I recently wrote about three foods that curb sugar cravings — one of which was an actual donut. Because most of us could probably loosen our grip and give ourselves permission to eat freely. Unfortunately, we live in a time where it seems like if you’re not on board with the latest nutrition program or challenge, you’re a nobody. Take the demonization of sugar, for instance. While blood glucose regulation is incredibly important, the problem with sugar isn’t that it’s toxic or addictive. It’s that we believe we can’t be trusted around it. We believe that giving in to a sugar craving is a sign of weakness.
This results in a classic cycle of restrict-binge-guilt. After all, when we’re told we can’t eat something, we typically want it more. In fact, we usually can’t stop thinking about it.
Over time, we can get trapped in a cycle where we sneak around and try to get our sugar fixes. In the process of sneaking around, we learn to numb emotions, ignore physiological cues, overeat, and throw our hands up in despair.
We polish off the tray of brownies or dig too far into a carton of ice cream until we can say, “See? I told you I have no self control!”
The most interesting part is that we put bandaids over the situation in the name of health. All better, right?
Those bandaids might look like vowing to quit sugar, repeatedly going back to a nutrition program that restricts intake, or engaging in a quick-fix diet.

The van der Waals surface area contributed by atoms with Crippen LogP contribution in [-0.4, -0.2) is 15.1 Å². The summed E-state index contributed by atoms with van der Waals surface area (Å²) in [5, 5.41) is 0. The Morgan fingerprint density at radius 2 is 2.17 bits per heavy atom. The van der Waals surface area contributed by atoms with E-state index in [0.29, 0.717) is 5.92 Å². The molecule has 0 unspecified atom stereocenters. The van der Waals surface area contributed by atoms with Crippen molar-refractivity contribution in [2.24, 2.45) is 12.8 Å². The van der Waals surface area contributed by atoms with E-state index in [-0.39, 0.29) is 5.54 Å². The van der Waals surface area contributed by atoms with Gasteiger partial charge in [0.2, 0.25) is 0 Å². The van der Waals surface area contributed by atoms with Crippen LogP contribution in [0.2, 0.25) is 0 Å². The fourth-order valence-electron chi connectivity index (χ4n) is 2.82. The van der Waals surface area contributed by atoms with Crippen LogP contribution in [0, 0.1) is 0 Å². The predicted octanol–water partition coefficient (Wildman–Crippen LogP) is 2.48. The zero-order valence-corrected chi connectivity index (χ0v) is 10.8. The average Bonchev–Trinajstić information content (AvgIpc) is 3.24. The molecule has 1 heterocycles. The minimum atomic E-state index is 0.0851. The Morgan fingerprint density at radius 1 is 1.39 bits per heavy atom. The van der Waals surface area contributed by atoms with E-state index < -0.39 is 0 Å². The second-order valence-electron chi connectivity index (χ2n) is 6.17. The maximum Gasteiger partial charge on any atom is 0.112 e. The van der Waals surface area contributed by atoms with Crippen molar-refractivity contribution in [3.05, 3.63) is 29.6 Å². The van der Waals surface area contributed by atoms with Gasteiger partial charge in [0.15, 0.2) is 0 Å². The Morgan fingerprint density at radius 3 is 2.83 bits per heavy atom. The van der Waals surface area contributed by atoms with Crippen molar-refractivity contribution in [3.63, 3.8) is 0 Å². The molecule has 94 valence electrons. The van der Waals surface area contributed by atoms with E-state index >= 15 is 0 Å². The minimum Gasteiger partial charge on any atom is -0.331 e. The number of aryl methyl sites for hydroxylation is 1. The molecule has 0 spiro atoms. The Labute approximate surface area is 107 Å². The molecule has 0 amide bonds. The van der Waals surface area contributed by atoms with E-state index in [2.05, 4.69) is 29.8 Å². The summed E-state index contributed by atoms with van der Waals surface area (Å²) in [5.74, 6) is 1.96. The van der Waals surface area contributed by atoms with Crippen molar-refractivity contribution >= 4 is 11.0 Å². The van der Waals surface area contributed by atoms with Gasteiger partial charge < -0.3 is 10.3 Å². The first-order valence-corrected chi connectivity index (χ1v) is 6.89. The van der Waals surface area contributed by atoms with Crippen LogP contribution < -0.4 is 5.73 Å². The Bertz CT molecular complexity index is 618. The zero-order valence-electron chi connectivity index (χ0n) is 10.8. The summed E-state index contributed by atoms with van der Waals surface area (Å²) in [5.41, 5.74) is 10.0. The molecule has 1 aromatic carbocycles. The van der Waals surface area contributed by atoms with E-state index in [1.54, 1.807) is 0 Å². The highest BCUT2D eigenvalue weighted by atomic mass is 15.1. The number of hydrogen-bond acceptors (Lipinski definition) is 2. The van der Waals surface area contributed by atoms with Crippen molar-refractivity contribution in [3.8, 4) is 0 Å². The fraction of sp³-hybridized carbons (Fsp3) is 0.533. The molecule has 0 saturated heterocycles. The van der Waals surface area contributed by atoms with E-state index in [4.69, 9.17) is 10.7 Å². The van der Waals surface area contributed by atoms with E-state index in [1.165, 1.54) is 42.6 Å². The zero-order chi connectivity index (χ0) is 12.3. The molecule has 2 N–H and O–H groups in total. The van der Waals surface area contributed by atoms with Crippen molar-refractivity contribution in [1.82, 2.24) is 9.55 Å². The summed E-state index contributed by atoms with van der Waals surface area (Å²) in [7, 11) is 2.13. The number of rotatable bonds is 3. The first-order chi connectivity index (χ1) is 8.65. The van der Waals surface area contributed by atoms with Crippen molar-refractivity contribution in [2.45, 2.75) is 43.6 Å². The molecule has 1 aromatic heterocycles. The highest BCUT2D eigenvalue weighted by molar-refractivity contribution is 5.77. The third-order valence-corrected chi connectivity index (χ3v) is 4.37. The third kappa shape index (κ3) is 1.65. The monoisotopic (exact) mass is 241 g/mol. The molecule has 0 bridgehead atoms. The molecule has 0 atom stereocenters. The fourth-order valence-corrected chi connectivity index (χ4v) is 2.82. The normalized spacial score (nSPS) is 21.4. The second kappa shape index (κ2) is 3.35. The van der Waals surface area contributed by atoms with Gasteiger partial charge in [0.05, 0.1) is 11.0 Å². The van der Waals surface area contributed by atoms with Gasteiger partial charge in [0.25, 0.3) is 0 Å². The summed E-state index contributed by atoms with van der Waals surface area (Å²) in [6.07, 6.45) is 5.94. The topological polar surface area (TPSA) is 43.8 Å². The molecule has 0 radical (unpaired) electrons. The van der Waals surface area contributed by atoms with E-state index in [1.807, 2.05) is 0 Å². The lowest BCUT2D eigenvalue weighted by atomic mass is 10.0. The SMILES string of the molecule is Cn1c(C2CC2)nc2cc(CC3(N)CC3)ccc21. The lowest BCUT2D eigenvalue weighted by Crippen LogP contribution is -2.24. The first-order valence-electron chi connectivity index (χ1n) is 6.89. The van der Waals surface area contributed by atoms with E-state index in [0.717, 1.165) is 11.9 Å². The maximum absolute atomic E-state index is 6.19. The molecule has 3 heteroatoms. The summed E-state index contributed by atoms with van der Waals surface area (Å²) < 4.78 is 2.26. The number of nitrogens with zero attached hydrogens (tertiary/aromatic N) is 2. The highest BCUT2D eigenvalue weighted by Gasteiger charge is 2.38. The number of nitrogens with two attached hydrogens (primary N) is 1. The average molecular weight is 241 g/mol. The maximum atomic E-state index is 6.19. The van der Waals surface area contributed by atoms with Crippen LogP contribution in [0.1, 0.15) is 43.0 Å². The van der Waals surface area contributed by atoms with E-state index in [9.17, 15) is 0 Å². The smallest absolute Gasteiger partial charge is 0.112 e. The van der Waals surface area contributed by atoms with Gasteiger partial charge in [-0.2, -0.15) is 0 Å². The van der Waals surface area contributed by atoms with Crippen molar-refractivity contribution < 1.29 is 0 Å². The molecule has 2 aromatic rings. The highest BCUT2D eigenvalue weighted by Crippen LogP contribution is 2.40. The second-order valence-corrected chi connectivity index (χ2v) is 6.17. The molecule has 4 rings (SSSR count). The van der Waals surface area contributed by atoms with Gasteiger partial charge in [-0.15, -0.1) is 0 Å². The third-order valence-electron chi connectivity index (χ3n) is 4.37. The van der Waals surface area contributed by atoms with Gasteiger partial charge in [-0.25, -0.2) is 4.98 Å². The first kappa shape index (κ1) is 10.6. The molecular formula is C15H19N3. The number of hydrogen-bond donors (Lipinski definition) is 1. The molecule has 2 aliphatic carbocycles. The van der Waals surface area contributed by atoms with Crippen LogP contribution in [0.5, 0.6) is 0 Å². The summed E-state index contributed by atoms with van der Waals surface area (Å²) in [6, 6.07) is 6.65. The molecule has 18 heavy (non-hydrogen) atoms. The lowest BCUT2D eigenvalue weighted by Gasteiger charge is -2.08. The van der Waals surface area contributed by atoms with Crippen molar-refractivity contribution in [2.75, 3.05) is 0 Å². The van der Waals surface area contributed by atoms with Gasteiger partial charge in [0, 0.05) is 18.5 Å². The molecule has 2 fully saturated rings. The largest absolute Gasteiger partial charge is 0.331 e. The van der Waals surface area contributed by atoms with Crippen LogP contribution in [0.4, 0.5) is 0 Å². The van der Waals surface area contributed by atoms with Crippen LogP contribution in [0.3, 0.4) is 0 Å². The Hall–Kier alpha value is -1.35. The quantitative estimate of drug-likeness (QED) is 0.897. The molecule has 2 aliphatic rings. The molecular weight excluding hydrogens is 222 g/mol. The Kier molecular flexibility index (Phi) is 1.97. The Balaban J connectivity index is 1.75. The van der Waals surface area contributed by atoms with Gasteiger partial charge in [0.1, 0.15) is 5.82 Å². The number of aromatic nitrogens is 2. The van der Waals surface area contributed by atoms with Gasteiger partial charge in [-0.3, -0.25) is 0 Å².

While those things might serve us for a season, the root of the problem still remains: we believe we can’t be trusted.
This distrust in our ourselves ultimately leads us to rely on other people (coaches, trainers, strangers on the internet) to tell us what and how to eat. We believe we’ll fail if we take on the seemingly gargantuan task of feeding ourselves.
Since birth, your body has given you information and physiological cues about what and how to eat— hence the term “intuitive eating.” A really interesting report in the Journal of Cognitive Neuroscience refers to intuition as involving an “informed judgment in the context of discovery” as well as a “vague perception of coherence which is not explicitly describable but instead embodied in a ‘gut feeling’ or an initial guess.”
Your body is constantly in the process of delivering and discovering information. But when we muddy this exchange of information by constantly relying on outside sources (rather than our own intuition), we begin to believe we aren’t capable anymore.
Yes, learning from other people about nutrition is important — monumentally so. But nutrition knowledge isn’t worth it’s weight in kale if you can’t also pair it with the intuitive wisdom you’ve had since birth.
Resist the urge to crowd out your intuition with constant outside feedback.
The truth is that craving and indulging your sweet tooth is nothing to be ashamed about. In fact, it can be a really pleasant experience once you learn to savor your food and recover to your intuition. You’ll likely find that as guilt and shame about food slips away, so will the need to binge or restrict.